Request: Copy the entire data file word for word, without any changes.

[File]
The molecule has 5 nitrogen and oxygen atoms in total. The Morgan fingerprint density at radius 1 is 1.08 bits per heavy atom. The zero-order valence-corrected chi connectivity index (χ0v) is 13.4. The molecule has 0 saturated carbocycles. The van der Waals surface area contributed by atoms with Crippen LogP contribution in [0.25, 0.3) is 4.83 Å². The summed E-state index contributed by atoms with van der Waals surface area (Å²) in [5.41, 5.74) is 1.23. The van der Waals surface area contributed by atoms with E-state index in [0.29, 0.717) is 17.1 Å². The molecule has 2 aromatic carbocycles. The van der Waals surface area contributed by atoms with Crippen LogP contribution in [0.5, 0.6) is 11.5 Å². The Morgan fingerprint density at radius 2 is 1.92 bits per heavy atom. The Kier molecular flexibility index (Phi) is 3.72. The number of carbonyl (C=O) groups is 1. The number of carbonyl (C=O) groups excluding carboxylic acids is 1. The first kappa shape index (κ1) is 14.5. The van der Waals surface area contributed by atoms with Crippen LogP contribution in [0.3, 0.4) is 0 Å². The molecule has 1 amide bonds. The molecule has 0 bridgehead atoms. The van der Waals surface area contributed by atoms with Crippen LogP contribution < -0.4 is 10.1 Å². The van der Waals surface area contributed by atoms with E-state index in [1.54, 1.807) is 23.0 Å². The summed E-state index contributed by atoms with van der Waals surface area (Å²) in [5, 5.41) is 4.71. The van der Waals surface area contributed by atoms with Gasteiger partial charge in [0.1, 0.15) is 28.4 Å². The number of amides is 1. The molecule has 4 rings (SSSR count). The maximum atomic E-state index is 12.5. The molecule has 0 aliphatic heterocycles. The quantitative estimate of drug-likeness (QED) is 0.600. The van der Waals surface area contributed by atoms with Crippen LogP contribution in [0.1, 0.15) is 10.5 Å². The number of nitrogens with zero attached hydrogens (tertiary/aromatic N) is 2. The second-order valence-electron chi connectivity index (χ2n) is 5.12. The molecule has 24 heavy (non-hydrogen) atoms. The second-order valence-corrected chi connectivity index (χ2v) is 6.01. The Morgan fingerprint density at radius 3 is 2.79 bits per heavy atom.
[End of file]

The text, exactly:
The molecule has 5 nitrogen and oxygen atoms in total. The Morgan fingerprint density at radius 1 is 1.08 bits per heavy atom. The zero-order valence-corrected chi connectivity index (χ0v) is 13.4. The molecule has 0 saturated carbocycles. The van der Waals surface area contributed by atoms with Crippen LogP contribution in [0.25, 0.3) is 4.83 Å². The summed E-state index contributed by atoms with van der Waals surface area (Å²) in [5.41, 5.74) is 1.23. The van der Waals surface area contributed by atoms with E-state index in [0.29, 0.717) is 17.1 Å². The molecule has 2 aromatic carbocycles. The van der Waals surface area contributed by atoms with Crippen LogP contribution in [0.5, 0.6) is 11.5 Å². The Morgan fingerprint density at radius 2 is 1.92 bits per heavy atom. The Kier molecular flexibility index (Phi) is 3.72. The number of carbonyl (C=O) groups is 1. The number of carbonyl (C=O) groups excluding carboxylic acids is 1. The first kappa shape index (κ1) is 14.5. The van der Waals surface area contributed by atoms with Crippen LogP contribution in [0.3, 0.4) is 0 Å². The molecule has 1 amide bonds. The molecule has 0 bridgehead atoms. The van der Waals surface area contributed by atoms with Crippen LogP contribution < -0.4 is 10.1 Å². The van der Waals surface area contributed by atoms with E-state index in [1.54, 1.807) is 23.0 Å². The summed E-state index contributed by atoms with van der Waals surface area (Å²) in [5, 5.41) is 4.71. The van der Waals surface area contributed by atoms with Gasteiger partial charge in [0.1, 0.15) is 28.4 Å². The number of amides is 1. The molecule has 4 rings (SSSR count). The maximum atomic E-state index is 12.5. The molecule has 0 aliphatic heterocycles. The quantitative estimate of drug-likeness (QED) is 0.600. The van der Waals surface area contributed by atoms with Crippen LogP contribution in [0.1, 0.15) is 10.5 Å². The number of nitrogens with zero attached hydrogens (tertiary/aromatic N) is 2. The second-order valence-electron chi connectivity index (χ2n) is 5.12. The molecule has 24 heavy (non-hydrogen) atoms. The second-order valence-corrected chi connectivity index (χ2v) is 6.01. The Morgan fingerprint density at radius 3 is 2.79 bits per heavy atom.